20141103101729       Peacock scales at 500X.

20141103102114      Peacock eye. I suspect my naughty sister has sprayed insect killer. I do if I get a housefly infestation, flies seem to get this blistering on their eyes.

20141103102157        Almost the end of it’s antenna. The last two were shot against posh black card from Windsor and Newton. It appears to be far from black. Costs enough to be black. I’ll collect some carbon black on a bit of glass from a candle and rub it in with my finger. I could always fire the truck up and collect some from the exhaust. Whatever it is not an insurmountable problem.

I like macro and micro. There is a whole new world to see. Have fun.

38 comments:

  1. Beautiful images as usual Adrian.

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    1. Maria, far from perfect but I did make an effort.

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  2. Lovely butterfly, but somehow I can't get past the idea of hairy eyes. I mean....oh, well. Maybe they suit some.

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    1. Frances, I just delight in their variability. The hairs must have a purpose.
      I once knew a lovely girl who was hairy. Folk were awful to her, I loved her; her hairs were soft. She is now a plastic surgeon working south of the equator on funny mouths and noses. She is still hairy. She couldn't help it and neither can the butterfly, they are born that way. Like the opposite of Alapecia.

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    2. PS I meant Alopecia. Don't want you thinking I'm as daft as a Texan.

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    3. PPs have written to Dithery over death row. He hasn't replied but then he is probably busy.

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    4. Good for you, Adrian!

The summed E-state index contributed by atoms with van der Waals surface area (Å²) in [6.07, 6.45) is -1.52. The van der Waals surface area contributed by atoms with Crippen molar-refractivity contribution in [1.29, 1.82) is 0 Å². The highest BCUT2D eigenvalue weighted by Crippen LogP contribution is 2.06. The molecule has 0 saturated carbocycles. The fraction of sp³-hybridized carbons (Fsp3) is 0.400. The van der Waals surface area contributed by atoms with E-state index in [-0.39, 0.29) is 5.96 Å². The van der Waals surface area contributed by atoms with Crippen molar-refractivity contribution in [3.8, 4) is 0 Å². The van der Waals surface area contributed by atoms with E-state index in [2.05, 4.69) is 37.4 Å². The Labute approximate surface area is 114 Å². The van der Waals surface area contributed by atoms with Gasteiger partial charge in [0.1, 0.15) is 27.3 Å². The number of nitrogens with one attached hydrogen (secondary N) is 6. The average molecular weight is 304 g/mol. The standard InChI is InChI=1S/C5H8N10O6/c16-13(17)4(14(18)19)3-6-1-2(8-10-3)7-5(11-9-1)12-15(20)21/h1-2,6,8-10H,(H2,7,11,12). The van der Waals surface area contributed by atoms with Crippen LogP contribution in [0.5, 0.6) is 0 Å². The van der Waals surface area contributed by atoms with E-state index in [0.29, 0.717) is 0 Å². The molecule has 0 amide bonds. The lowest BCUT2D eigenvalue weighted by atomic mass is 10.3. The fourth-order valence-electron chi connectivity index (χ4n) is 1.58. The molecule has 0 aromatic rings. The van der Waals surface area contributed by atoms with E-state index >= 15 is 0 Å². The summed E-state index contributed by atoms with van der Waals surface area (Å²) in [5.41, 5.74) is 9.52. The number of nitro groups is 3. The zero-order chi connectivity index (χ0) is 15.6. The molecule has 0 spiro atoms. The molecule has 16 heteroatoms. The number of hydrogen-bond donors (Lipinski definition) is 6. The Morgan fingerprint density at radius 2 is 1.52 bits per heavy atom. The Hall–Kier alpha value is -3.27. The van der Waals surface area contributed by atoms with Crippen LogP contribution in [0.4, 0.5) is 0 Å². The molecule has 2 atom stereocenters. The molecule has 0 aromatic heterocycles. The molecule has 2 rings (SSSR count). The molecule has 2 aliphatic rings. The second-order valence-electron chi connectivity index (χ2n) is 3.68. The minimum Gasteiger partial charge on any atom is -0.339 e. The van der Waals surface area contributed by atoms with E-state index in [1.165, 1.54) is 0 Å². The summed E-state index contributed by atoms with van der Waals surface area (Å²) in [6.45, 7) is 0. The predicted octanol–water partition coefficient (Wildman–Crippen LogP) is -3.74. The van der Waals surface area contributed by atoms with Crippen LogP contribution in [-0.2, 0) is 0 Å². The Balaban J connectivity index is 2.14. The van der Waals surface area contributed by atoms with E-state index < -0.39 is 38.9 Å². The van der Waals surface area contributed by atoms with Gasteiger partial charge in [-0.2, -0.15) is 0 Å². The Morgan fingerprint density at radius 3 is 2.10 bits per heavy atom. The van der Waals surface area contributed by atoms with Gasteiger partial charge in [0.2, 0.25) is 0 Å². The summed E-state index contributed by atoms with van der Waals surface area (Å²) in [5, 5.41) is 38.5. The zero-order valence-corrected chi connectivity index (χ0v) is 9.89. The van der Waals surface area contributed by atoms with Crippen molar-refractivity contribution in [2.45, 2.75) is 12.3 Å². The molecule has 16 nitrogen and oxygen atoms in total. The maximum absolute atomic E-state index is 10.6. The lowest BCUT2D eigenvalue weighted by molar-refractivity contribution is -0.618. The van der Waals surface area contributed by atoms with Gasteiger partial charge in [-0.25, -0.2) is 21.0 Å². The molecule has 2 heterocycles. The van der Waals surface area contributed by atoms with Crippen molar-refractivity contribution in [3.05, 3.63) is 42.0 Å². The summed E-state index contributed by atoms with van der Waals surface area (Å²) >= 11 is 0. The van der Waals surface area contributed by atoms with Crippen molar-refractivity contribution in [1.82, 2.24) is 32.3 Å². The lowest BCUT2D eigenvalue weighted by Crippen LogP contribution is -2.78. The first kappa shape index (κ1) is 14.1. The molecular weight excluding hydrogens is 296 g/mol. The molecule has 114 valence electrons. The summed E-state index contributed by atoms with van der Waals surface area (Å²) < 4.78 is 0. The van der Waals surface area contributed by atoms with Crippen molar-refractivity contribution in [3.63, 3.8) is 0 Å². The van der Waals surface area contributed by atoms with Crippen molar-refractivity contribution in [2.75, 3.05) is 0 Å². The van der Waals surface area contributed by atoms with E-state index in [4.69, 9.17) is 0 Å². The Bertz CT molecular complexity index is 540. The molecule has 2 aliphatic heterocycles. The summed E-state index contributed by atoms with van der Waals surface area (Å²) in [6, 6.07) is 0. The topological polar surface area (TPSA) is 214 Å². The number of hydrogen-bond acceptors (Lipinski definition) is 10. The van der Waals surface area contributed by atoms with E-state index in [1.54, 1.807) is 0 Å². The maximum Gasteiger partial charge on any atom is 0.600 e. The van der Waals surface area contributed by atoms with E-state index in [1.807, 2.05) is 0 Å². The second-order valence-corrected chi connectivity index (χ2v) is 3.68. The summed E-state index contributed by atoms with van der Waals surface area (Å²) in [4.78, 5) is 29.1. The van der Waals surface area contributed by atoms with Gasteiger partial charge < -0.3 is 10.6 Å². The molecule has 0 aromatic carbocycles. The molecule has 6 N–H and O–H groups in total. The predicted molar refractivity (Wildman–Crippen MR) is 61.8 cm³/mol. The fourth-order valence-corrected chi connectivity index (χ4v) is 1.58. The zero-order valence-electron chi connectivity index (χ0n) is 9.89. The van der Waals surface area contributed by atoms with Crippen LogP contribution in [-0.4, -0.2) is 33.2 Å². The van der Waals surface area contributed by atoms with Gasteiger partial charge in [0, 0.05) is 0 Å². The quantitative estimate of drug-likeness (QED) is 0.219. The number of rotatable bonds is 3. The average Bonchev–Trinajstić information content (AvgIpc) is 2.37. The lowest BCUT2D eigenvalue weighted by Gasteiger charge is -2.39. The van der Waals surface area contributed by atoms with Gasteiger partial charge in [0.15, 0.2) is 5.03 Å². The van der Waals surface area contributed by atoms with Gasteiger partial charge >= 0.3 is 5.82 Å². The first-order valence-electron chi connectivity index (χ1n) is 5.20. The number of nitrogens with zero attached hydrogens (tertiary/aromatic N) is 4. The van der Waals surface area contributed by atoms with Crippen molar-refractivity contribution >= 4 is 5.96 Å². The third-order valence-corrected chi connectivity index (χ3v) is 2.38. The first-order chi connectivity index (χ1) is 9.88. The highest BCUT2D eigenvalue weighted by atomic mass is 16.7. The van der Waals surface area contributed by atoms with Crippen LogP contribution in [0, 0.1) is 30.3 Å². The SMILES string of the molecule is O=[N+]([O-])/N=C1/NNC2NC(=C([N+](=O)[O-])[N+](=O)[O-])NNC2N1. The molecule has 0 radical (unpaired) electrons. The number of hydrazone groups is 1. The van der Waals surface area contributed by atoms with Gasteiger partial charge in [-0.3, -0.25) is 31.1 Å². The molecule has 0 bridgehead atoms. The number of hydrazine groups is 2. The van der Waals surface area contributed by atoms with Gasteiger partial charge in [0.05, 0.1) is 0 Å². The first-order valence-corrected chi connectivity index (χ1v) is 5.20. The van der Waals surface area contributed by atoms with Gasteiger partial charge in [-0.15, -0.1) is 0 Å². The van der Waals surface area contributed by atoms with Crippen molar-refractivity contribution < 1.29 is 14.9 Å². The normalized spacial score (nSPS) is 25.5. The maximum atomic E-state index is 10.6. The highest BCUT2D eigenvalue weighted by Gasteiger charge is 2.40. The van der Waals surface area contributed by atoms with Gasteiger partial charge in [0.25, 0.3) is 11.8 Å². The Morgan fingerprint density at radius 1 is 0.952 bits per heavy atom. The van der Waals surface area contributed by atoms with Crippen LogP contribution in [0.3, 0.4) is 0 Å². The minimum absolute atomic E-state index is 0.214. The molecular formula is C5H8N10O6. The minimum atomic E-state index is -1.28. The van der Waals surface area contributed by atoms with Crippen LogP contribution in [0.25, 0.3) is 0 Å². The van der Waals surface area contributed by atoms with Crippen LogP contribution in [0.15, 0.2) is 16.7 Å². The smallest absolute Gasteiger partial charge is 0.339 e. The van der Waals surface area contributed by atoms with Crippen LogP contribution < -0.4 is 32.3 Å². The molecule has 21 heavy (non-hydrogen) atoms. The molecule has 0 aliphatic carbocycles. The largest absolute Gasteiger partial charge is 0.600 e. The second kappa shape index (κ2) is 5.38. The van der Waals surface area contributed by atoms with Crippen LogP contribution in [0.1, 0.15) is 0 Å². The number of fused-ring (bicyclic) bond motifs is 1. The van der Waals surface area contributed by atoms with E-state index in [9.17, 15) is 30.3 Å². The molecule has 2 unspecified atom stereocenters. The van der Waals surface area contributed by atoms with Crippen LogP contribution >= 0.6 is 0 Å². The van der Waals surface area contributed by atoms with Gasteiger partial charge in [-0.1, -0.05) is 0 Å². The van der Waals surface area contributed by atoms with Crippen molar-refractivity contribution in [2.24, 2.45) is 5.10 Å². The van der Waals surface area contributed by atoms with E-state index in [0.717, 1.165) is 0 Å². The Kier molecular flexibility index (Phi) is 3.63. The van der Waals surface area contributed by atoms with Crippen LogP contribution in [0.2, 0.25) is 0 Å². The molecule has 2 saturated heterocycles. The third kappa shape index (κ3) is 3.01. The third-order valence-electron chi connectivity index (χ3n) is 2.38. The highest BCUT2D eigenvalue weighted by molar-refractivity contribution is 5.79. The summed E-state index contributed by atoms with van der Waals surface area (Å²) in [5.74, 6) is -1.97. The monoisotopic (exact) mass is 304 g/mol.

Re your hairy girlfriend, I still don't think she can have had hairy eyes...?

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    5. No she didn't have hairy eyes. She didn't have wings either.

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  3. How wonderful to see this butterfly SOOOOOOO close. Amazing.

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    1. Margaret, it's back in it's jam jar. I'll have another go at it. I love serious macro and wish I could get into real micro.

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  4. Seriously cool set of images especially the reflection shots.

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    1. Douglas, I like seeing both sides. The glass isn't cheap but I got it as offcuts from a bloke in London. Forty quid for two big bits. The hassle comes with trying to use it.
      Jen gave me a metre of thick black cloth which seems to do the job as long as it is hung proper.

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  5. Adrian, It's fascinating to see things in such detail and it brings home just how wonderful and intricate nature really is. More please?...[;o)